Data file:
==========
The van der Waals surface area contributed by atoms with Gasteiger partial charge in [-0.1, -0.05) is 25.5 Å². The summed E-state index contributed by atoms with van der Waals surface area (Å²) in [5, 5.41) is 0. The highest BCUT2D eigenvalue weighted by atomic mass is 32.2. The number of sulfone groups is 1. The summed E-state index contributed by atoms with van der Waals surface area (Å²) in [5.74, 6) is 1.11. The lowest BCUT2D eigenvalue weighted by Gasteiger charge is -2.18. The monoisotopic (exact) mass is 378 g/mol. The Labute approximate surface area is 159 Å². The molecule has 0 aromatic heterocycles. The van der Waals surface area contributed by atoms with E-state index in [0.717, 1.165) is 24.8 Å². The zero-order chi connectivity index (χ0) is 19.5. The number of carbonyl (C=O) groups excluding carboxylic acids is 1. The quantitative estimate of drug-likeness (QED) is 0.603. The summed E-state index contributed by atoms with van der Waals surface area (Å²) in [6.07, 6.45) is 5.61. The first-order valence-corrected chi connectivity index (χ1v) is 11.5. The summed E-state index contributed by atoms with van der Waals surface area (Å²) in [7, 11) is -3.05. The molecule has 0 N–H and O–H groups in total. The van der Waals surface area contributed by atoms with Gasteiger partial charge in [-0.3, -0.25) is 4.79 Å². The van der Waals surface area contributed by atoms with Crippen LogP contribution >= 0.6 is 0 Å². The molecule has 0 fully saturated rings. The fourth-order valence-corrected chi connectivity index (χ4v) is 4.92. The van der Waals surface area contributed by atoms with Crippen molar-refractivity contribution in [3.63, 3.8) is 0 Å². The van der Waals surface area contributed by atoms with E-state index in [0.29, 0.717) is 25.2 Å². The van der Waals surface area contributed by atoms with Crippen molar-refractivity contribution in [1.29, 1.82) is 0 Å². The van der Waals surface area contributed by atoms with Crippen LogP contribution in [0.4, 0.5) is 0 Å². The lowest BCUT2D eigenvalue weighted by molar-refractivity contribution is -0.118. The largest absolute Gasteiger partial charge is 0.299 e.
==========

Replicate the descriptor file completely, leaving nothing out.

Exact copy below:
The van der Waals surface area contributed by atoms with Gasteiger partial charge in [-0.1, -0.05) is 25.5 Å². The summed E-state index contributed by atoms with van der Waals surface area (Å²) in [5, 5.41) is 0. The highest BCUT2D eigenvalue weighted by atomic mass is 32.2. The number of sulfone groups is 1. The summed E-state index contributed by atoms with van der Waals surface area (Å²) in [5.74, 6) is 1.11. The lowest BCUT2D eigenvalue weighted by Gasteiger charge is -2.18. The monoisotopic (exact) mass is 378 g/mol. The Labute approximate surface area is 159 Å². The molecule has 0 aromatic heterocycles. The van der Waals surface area contributed by atoms with E-state index in [0.717, 1.165) is 24.8 Å². The zero-order chi connectivity index (χ0) is 19.5. The number of carbonyl (C=O) groups excluding carboxylic acids is 1. The quantitative estimate of drug-likeness (QED) is 0.603. The summed E-state index contributed by atoms with van der Waals surface area (Å²) in [6.07, 6.45) is 5.61. The first-order valence-corrected chi connectivity index (χ1v) is 11.5. The summed E-state index contributed by atoms with van der Waals surface area (Å²) in [7, 11) is -3.05. The molecule has 0 N–H and O–H groups in total. The van der Waals surface area contributed by atoms with Gasteiger partial charge in [-0.3, -0.25) is 4.79 Å². The van der Waals surface area contributed by atoms with Crippen LogP contribution >= 0.6 is 0 Å². The molecule has 0 fully saturated rings. The fourth-order valence-corrected chi connectivity index (χ4v) is 4.92. The van der Waals surface area contributed by atoms with Crippen molar-refractivity contribution in [3.63, 3.8) is 0 Å². The van der Waals surface area contributed by atoms with E-state index in [0.29, 0.717) is 25.2 Å². The van der Waals surface area contributed by atoms with Crippen molar-refractivity contribution in [1.29, 1.82) is 0 Å². The van der Waals surface area contributed by atoms with Crippen LogP contribution in [0.4, 0.5) is 0 Å². The lowest BCUT2D eigenvalue weighted by molar-refractivity contribution is -0.118. The largest absolute Gasteiger partial charge is 0.299 e.